Modeling Share Prices: Bank Of America To Hold

Apr. 7.14 | About: Bank of (BAC)


We have developed a statistically reliable share price model for Bank of America based on the consumer price index of food at home and the index of rent of shelter.

The model does foresee significant price changes in April 2014.

The model standard error is $2.86 since July 2003, that corresponds to the level of intermonth price fluctuations.

Here we introduce a new pricing model for Bank of America (NYSE: BAC). We have been trying to build a reliable model for BAC since 2008. Price modeling is based on our concept of stock pricing as a decomposition of a share price into a weighted sum of two consumer price indices (CPIs). The background idea is a simplistic one: there is a potential trade-off between a given share price and goods & services the company produces/provides. It is well known that the energy consumer price does influence the price of energy companies. In this study, we express the influence of various goods and services by related consumer price index. For example, the influence of energy is expressed by consumer price index of energy.

One CPI is not enough, however. Any company competes with all other companies on the market. Therefore, the influence of the driving CPI on the company's stock price also depends on the competitive power of all other CPIs. In our model, the net change in market prices is expressed by one reference CPI. This CPI represents the dynamics of price environment. Hence, the pricing model has to include two defining CPIs.

The model searches for driving and reference CPIs. The BLS reports the estimates for hundreds CPIs, but we have selected only 92 representatives for our study (see Appendix). The selected CPIs include all major categories as well as quite a few minor subcategories. To obtain two defining CPIs, we use linear regression of a given stock price on all pairs of 92 CPIs. The defining CPIs may lead the modeled price or lag behind it because of possible time delays between action and reaction (the time needed for any price changes to pass through). The model includes such delays (up to +-11 months) for both CPIs. Thus, the number of tested models for each stock approaches 1 million and only one is selected.

Bank of America was included in our study of bankruptcy cases in the USA. The initial model was not stable and the prediction for 2009 - 2011 was not fully correct. In March 2012, we presented a model for monthly closing (adjusted for splits and dividends) price based on two consumer price indices: other food at home (OFH) and housing (H). This intermediate model was also biased. In December 2012, we published a paper comparing BAC with four financial companies and revised the previously obtained model. The model estimated in December 2012 includes the index of food away from home (SEFV) and the index of rent of shelter (RSH).

Here we update the last model using new data between December 2012 and March 2014. The December 2012 model has not changed. Table 1 lists defining parameters for BAC between March and October 2012, and from August 2013 to March 2014. For each month, the best (from 1 million) model is based on the same defining CPIs - the index of food away from home (SEFV) and the index of rent of shelter . In all cases, the lags are the same: zero and one month, respectively. Other coefficients and the standard error suffer just slight oscillations or drifts.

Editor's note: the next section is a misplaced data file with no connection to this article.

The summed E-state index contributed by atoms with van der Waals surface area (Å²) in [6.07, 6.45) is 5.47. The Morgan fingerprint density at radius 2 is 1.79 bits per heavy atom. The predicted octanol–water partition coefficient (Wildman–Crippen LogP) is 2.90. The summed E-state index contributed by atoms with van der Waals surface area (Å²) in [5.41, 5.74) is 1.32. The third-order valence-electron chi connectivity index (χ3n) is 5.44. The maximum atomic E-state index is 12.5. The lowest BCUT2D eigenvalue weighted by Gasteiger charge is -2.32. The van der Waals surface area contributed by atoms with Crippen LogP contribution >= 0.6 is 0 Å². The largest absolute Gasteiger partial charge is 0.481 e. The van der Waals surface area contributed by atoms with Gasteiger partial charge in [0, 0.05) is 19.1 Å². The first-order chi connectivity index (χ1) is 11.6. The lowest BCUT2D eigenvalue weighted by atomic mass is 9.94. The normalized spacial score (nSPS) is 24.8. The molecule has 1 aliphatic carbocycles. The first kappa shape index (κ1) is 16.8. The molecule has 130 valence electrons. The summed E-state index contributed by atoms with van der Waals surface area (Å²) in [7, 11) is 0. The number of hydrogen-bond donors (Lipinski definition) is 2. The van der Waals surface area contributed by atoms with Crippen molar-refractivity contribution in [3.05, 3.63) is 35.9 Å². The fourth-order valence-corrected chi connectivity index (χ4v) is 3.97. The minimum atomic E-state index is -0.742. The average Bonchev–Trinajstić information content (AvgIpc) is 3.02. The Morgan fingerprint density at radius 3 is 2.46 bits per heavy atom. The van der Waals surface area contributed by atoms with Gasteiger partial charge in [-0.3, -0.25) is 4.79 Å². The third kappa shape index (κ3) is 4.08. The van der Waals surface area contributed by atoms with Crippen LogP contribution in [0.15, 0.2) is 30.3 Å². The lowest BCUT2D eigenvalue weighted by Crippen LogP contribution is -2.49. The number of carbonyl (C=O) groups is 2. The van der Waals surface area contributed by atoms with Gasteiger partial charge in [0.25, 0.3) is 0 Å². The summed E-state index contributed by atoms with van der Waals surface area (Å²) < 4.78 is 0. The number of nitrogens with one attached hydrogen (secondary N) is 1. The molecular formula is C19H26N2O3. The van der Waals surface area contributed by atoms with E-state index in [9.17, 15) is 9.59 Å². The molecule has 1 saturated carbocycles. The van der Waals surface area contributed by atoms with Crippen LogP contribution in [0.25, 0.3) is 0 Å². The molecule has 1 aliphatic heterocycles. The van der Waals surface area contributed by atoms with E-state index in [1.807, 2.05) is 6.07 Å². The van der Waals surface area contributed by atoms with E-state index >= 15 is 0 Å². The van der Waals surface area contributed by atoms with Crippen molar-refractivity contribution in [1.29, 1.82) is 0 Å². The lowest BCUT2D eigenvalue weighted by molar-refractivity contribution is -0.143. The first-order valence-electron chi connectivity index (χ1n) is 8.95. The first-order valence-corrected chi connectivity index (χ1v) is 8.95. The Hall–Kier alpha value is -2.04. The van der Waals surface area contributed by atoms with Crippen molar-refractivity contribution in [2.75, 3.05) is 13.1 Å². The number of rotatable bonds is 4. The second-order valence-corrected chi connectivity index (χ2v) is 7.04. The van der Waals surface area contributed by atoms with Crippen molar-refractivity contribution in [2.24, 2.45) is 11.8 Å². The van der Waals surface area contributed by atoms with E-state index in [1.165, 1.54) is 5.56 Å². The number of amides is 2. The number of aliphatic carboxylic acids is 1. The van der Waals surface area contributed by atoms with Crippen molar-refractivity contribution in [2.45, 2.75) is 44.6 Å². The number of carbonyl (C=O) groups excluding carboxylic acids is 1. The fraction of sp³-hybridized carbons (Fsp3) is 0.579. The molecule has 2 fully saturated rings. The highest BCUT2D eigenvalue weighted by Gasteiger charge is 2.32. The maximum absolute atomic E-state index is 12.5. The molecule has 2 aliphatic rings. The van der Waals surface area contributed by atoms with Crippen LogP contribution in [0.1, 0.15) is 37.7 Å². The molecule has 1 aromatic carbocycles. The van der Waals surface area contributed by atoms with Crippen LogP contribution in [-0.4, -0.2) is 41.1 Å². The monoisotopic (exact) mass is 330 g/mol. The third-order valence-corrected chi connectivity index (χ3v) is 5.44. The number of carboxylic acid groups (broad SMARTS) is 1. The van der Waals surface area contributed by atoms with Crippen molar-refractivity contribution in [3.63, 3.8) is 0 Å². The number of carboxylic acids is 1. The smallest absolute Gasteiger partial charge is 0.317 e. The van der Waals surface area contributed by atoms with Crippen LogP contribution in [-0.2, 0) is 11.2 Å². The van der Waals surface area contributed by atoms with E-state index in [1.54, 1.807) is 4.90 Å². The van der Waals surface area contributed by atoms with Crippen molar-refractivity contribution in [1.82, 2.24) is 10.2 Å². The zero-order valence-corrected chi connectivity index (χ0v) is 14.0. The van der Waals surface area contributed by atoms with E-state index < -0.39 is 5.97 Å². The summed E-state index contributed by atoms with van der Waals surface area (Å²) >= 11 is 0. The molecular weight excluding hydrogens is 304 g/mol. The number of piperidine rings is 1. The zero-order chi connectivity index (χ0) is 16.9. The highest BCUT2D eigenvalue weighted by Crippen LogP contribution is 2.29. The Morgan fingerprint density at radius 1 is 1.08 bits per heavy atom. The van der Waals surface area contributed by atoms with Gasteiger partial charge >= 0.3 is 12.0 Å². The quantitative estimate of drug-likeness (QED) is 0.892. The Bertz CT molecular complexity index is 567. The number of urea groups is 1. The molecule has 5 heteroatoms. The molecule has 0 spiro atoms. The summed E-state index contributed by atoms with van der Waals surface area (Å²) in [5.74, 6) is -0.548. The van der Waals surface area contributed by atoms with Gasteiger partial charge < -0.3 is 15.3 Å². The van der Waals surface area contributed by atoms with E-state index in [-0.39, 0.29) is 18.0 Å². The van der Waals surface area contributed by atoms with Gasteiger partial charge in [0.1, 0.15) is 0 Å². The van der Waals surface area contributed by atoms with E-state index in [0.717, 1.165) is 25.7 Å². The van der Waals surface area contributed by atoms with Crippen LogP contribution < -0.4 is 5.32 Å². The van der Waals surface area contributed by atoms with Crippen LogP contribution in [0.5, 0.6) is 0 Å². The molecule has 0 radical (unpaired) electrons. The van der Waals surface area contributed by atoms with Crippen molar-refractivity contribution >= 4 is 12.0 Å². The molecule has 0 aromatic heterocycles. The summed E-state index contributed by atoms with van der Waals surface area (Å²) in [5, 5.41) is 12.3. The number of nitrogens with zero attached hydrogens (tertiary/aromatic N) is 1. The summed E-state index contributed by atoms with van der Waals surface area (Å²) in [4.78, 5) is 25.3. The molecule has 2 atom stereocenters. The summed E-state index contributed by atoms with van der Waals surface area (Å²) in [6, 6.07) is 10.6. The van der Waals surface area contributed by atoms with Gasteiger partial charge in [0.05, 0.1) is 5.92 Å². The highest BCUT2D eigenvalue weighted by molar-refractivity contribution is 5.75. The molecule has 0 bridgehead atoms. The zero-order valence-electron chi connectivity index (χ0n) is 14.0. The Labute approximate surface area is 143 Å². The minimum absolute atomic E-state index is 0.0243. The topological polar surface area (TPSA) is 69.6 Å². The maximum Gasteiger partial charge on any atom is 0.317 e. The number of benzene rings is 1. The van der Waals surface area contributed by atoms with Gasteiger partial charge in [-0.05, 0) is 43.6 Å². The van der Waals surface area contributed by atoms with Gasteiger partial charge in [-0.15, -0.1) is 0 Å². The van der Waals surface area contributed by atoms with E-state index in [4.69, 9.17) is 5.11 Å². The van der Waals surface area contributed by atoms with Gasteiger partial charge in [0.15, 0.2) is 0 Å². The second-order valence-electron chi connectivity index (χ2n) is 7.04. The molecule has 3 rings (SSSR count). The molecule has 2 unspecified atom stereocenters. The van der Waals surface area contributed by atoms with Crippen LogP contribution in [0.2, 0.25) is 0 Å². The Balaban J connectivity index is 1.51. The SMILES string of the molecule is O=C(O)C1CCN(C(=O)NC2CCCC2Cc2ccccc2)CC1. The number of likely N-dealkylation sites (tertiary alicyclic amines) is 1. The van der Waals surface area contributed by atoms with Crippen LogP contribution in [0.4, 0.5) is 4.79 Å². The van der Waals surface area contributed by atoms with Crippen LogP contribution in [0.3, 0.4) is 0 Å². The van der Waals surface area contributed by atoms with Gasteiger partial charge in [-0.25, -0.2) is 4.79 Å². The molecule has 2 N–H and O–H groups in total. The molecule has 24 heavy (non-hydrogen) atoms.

Figure 1 depicts the overall evolution of both involved consumer price indices: SEFV and RSH, as well as those for the previous model: OFH and H. There are some differences between two pairs of defining CPIs which result in the change of the best fit model in March 2012. It is worth noting that these differences become prominent in 2011/2012 (OFH vs. SEFV). Before 2011, the relevant CPIs are similar and this might be the reason of the wrong model selection in 2012.

The best-fit models for BAC(t) in March 2014 and December 2011 are as follows:

BAC(t) = -5.54SEFV(t-0) + 2.43RSH(t-1) + 19.49(t-2000) + 431.49, March 2014

BAC(t) = -2.31OFH(t-0) +1.12H(t-0) + 2.18(t-2000) + 167.83, December 2011

The price of BAC share is relatively well defined by the behavior of the two defining CPI components. Figure 2 also depicts the high and low monthly prices for the same period, which illustrate the intermonth variation of the share price. These prices might be considered as natural limits of the monthly price uncertainty associated with the quantitative model. Figure 3 demonstrates the failure of the March 2012 model to predict the future of BAC price. The current model is valid since March 2012 (25 months is a row) and thus is more reliable than the previous one. Figure 4 displays the residual error which has standard deviation $2.86 for the period between July 2003 and March 2014. This is the uncertainty of the model for the future predictions.